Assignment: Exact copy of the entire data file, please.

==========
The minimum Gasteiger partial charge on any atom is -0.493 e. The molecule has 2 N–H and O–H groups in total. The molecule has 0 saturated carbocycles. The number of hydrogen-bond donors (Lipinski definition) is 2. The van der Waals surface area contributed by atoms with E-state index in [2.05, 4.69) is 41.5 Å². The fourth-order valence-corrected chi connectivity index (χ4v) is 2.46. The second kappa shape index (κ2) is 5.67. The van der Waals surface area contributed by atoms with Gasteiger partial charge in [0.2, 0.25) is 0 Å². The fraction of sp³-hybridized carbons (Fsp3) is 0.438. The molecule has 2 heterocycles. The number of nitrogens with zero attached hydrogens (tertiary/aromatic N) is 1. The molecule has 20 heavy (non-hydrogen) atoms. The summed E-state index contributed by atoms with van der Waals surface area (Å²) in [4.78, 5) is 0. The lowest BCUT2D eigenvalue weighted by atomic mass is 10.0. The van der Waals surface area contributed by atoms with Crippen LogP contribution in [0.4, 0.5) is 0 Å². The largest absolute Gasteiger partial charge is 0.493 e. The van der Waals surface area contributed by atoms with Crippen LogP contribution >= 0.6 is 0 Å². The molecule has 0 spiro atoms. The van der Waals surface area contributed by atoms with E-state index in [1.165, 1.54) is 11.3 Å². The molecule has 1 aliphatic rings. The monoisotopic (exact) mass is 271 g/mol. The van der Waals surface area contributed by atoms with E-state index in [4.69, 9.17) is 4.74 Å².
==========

The minimum Gasteiger partial charge on any atom is -0.493 e. The molecule has 2 N–H and O–H groups in total. The molecule has 0 saturated carbocycles. The number of hydrogen-bond donors (Lipinski definition) is 2. The van der Waals surface area contributed by atoms with E-state index in [2.05, 4.69) is 41.5 Å². The fourth-order valence-corrected chi connectivity index (χ4v) is 2.46. The second kappa shape index (κ2) is 5.67. The van der Waals surface area contributed by atoms with Gasteiger partial charge in [0.2, 0.25) is 0 Å². The fraction of sp³-hybridized carbons (Fsp3) is 0.438. The molecule has 2 heterocycles. The number of nitrogens with zero attached hydrogens (tertiary/aromatic N) is 1. The molecule has 20 heavy (non-hydrogen) atoms. The summed E-state index contributed by atoms with van der Waals surface area (Å²) in [4.78, 5) is 0. The lowest BCUT2D eigenvalue weighted by atomic mass is 10.0. The van der Waals surface area contributed by atoms with Crippen LogP contribution in [0.4, 0.5) is 0 Å². The largest absolute Gasteiger partial charge is 0.493 e. The van der Waals surface area contributed by atoms with Crippen LogP contribution >= 0.6 is 0 Å². The molecule has 0 spiro atoms. The van der Waals surface area contributed by atoms with E-state index in [1.165, 1.54) is 11.3 Å². The molecule has 1 aliphatic rings. The monoisotopic (exact) mass is 271 g/mol. The van der Waals surface area contributed by atoms with E-state index in [4.69, 9.17) is 4.74 Å².